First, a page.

This is making the Midwest, and its major cities, a more important player in the tech industry than in the past.

"If you look historically at the tech industry, it has been really concentrated in a handful of central hubs," Yanik said. "But now a lot of cities not traditionally known for tech are getting attention. Chicago is getting a lot of growth from that. Google is here. GrubHub is here and expanding. A handful of other big tech names are here. That is creating a lot of activity. But the tech companies are creating and leading a lot of growth in other areas, too, such as multifamily and retail."

Meeting the challenges 

Even though construction activity remains high, this doesn’t mean that the industry isn’t facing its own challenges.

For one thing, labor costs continue to rise across the union markets in the Midwest. Laird said that this is a yearly challenge for construction companies, especially those working in markets with strong unions. Labor costs tend to rise each year, after all.

“Those increases are baked in year after year,” Laird said. “We are accustomed to that. There is not great shock factor to that.”

However, there is one source of rising costs that does come with more uncertainty, the cost of materials. Laird said that this year the price of concrete continues to rise. This, of course, will impact the final costs of construction projects.

Laird said that this year the price of a typical spec warehouse project is up about 3 percent to 4 percent from where it stood in 2016.

“That’s not overly significant, but it is a pretty decent increase,” Laird said.

Laird said that the increased price of concrete is offset a bit by the fact that the costs of other materials is holding steady. Laird pointed to steel: The cost of this key material has been relatively flat, preventing an even bigger average increase in the cost of completing a job.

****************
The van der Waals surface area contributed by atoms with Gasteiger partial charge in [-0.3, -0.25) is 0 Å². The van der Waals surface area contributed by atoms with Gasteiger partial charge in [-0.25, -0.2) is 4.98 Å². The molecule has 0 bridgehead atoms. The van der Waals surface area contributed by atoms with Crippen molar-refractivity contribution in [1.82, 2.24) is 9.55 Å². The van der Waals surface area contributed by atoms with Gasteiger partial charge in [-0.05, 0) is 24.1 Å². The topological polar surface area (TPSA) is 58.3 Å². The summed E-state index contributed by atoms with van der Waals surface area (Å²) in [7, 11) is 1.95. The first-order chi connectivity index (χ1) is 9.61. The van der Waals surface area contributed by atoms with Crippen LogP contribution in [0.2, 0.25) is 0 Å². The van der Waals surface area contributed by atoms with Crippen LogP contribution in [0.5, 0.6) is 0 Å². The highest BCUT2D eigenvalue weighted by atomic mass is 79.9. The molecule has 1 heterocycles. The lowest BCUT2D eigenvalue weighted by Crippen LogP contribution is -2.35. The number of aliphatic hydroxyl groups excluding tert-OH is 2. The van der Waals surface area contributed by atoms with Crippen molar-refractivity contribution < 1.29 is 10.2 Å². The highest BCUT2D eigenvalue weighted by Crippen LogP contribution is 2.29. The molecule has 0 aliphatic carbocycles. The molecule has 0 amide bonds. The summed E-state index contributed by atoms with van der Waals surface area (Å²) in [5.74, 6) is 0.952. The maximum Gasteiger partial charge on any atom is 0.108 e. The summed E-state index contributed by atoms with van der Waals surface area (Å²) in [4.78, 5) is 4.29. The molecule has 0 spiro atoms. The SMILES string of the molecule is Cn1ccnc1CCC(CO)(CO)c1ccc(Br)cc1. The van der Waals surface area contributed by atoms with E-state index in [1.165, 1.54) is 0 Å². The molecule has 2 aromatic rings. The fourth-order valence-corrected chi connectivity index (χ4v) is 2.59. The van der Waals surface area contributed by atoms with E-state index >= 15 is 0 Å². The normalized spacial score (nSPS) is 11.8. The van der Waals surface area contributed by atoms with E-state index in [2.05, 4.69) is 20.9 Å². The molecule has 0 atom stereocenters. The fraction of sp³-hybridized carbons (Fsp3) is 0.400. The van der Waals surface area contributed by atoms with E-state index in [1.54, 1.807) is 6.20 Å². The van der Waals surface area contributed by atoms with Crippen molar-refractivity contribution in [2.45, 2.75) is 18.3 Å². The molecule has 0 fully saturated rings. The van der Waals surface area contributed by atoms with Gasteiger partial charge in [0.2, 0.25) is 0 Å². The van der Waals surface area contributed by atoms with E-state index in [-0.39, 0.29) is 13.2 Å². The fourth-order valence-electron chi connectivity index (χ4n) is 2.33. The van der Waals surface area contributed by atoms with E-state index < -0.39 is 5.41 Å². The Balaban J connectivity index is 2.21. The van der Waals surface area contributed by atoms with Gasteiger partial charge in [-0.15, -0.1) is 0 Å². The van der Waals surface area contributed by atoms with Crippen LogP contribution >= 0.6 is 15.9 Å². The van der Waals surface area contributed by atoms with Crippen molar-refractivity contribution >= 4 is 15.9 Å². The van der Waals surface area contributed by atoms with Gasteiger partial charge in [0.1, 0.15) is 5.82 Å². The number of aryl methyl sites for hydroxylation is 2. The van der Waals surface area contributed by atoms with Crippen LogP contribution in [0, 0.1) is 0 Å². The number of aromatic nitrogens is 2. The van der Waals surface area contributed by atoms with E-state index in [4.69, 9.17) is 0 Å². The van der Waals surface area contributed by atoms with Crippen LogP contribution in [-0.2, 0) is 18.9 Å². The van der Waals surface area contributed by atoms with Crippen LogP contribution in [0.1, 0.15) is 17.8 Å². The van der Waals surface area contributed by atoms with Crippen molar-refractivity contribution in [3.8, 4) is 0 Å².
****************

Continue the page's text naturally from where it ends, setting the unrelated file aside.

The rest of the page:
“Most of the metals have been in check,” Laird said. “That’s a big help. It keeps everything in line. If those prices, though, start to trend upward in addition to the costs of concrete we will start to see much more significant increases. Now there are no indications that this is going to happen.”

Yanik said that rising building costs are always weighing on construction-industry pros.

"I can't talk to a client or speak at an event without construction costs coming up," he said. "Construction costs are rising. You can't deny that."

But rising costs aren't the only challenge that construction companies face. It's also getting more challenging for construction companies to find the skilled labor they need on their projects.

Yanik said that when the economy went into its downturn starting in 2008, many construction workers left the building trades. When the construction industry started to rebound in 2012, it faced a problem: Many of the industry's skilled workers had retired during the Great Recession. Others left for different industries.

Add to that the fact that many view the construction industry as a stodgy, conservative business. That makes it less attractive to the young workers that the industry needs, Yanik said.

"Not enough new people are coming into the market," he said.

Yanik said that Leopardo is fighting this trend by doing everything it can to dispel the myth that construction has to be stodgy and boring. He said that the company is following the path of tech companies by building a workplace culture that is attractive to the next generation of laborers, project managers and leaders.

"The lifestyle and the office culture we can create can make a difference," Yanik said. "We invest in opportunities for our employees to learn and develop. Millennials want growth and development opportunities. You can retain them if you give them the opportunity to learn and grow. So we are heavily focused on letting them grow professionally."

In addition to providing plenty of opportunities to rise through the company's ranks, Leopardo officials have also created work environments that are more attractive to younger workers, Yanik said. Leopardo offers free food in its onsite kitchens. It holds social events, such as renting out movie theaters to screen movies for its employees and their families. Masseuses regularly visit both of Leopardo's Chicago-area offices.

"We try to foster a team environment," Yanik said. "We want to be a place that you want to work at."

Yanik says these efforts have paid off, with an increase in the number of fresh-out-of-college or other young workers at Leopardo.